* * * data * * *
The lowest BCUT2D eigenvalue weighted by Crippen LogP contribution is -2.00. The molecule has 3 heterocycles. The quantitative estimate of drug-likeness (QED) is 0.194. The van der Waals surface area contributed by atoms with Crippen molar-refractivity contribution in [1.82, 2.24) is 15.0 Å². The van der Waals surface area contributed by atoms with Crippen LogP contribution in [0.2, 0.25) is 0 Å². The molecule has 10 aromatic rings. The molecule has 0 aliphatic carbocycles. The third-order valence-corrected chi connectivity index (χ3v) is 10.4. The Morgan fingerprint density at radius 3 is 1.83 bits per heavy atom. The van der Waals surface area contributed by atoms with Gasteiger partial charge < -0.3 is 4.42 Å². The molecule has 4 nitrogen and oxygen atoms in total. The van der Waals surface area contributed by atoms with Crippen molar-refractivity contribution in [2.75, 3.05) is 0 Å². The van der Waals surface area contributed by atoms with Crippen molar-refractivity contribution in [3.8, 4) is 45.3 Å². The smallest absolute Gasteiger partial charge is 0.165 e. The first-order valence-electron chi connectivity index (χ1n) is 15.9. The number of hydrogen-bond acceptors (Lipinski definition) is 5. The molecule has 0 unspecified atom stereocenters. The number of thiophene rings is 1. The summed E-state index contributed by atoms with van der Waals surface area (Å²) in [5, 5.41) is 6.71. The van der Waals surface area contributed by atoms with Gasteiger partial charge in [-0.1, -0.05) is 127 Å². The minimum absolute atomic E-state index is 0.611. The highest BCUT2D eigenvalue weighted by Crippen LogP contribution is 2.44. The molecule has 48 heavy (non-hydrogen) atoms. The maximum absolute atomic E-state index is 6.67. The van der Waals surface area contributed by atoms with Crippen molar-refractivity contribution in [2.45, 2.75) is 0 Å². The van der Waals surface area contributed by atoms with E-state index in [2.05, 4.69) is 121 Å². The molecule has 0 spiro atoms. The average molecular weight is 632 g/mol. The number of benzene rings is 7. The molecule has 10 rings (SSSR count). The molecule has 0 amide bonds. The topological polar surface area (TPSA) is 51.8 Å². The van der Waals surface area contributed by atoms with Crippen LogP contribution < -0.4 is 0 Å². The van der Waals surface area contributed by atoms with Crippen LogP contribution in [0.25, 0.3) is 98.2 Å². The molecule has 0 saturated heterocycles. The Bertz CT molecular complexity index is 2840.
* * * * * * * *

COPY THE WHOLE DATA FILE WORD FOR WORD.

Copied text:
The lowest BCUT2D eigenvalue weighted by Crippen LogP contribution is -2.00. The molecule has 3 heterocycles. The quantitative estimate of drug-likeness (QED) is 0.194. The van der Waals surface area contributed by atoms with Crippen molar-refractivity contribution in [1.82, 2.24) is 15.0 Å². The van der Waals surface area contributed by atoms with Crippen LogP contribution in [0.2, 0.25) is 0 Å². The molecule has 10 aromatic rings. The molecule has 0 aliphatic carbocycles. The third-order valence-corrected chi connectivity index (χ3v) is 10.4. The Morgan fingerprint density at radius 3 is 1.83 bits per heavy atom. The van der Waals surface area contributed by atoms with Gasteiger partial charge < -0.3 is 4.42 Å². The molecule has 4 nitrogen and oxygen atoms in total. The van der Waals surface area contributed by atoms with Crippen molar-refractivity contribution in [2.75, 3.05) is 0 Å². The van der Waals surface area contributed by atoms with Crippen molar-refractivity contribution in [3.8, 4) is 45.3 Å². The smallest absolute Gasteiger partial charge is 0.165 e. The first-order valence-electron chi connectivity index (χ1n) is 15.9. The number of hydrogen-bond acceptors (Lipinski definition) is 5. The molecule has 0 unspecified atom stereocenters. The number of thiophene rings is 1. The summed E-state index contributed by atoms with van der Waals surface area (Å²) in [5, 5.41) is 6.71. The van der Waals surface area contributed by atoms with Gasteiger partial charge in [-0.1, -0.05) is 127 Å². The minimum absolute atomic E-state index is 0.611. The highest BCUT2D eigenvalue weighted by Crippen LogP contribution is 2.44. The molecule has 48 heavy (non-hydrogen) atoms. The maximum absolute atomic E-state index is 6.67. The van der Waals surface area contributed by atoms with Crippen molar-refractivity contribution in [2.45, 2.75) is 0 Å². The van der Waals surface area contributed by atoms with E-state index in [2.05, 4.69) is 121 Å². The molecule has 0 spiro atoms. The average molecular weight is 632 g/mol. The number of benzene rings is 7. The molecule has 10 rings (SSSR count). The molecule has 0 amide bonds. The topological polar surface area (TPSA) is 51.8 Å². The van der Waals surface area contributed by atoms with Crippen LogP contribution < -0.4 is 0 Å². The van der Waals surface area contributed by atoms with Crippen LogP contribution in [0.25, 0.3) is 98.2 Å². The molecule has 0 saturated heterocycles. The Bertz CT molecular complexity index is 2840.